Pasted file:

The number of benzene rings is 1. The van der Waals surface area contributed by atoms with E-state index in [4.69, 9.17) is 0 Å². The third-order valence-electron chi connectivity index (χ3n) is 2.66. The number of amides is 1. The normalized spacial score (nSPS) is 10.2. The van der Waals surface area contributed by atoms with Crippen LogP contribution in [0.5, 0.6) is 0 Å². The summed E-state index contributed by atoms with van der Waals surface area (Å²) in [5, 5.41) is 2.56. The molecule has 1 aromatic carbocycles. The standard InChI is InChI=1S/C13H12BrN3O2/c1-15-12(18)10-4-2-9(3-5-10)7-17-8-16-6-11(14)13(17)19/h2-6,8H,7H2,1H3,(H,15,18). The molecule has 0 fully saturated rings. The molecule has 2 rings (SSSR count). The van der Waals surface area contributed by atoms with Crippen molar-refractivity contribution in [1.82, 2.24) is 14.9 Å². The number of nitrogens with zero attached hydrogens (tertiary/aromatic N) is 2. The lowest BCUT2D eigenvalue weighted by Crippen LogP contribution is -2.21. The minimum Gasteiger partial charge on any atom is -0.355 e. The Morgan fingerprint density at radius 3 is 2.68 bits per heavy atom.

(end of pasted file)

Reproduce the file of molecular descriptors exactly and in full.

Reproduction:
The number of benzene rings is 1. The van der Waals surface area contributed by atoms with E-state index in [4.69, 9.17) is 0 Å². The third-order valence-electron chi connectivity index (χ3n) is 2.66. The number of amides is 1. The normalized spacial score (nSPS) is 10.2. The van der Waals surface area contributed by atoms with Crippen LogP contribution in [0.5, 0.6) is 0 Å². The summed E-state index contributed by atoms with van der Waals surface area (Å²) in [5, 5.41) is 2.56. The molecule has 1 aromatic carbocycles. The standard InChI is InChI=1S/C13H12BrN3O2/c1-15-12(18)10-4-2-9(3-5-10)7-17-8-16-6-11(14)13(17)19/h2-6,8H,7H2,1H3,(H,15,18). The molecule has 0 fully saturated rings. The molecule has 2 rings (SSSR count). The van der Waals surface area contributed by atoms with Crippen molar-refractivity contribution in [1.82, 2.24) is 14.9 Å². The number of nitrogens with zero attached hydrogens (tertiary/aromatic N) is 2. The lowest BCUT2D eigenvalue weighted by Crippen LogP contribution is -2.21. The minimum Gasteiger partial charge on any atom is -0.355 e. The Morgan fingerprint density at radius 3 is 2.68 bits per heavy atom.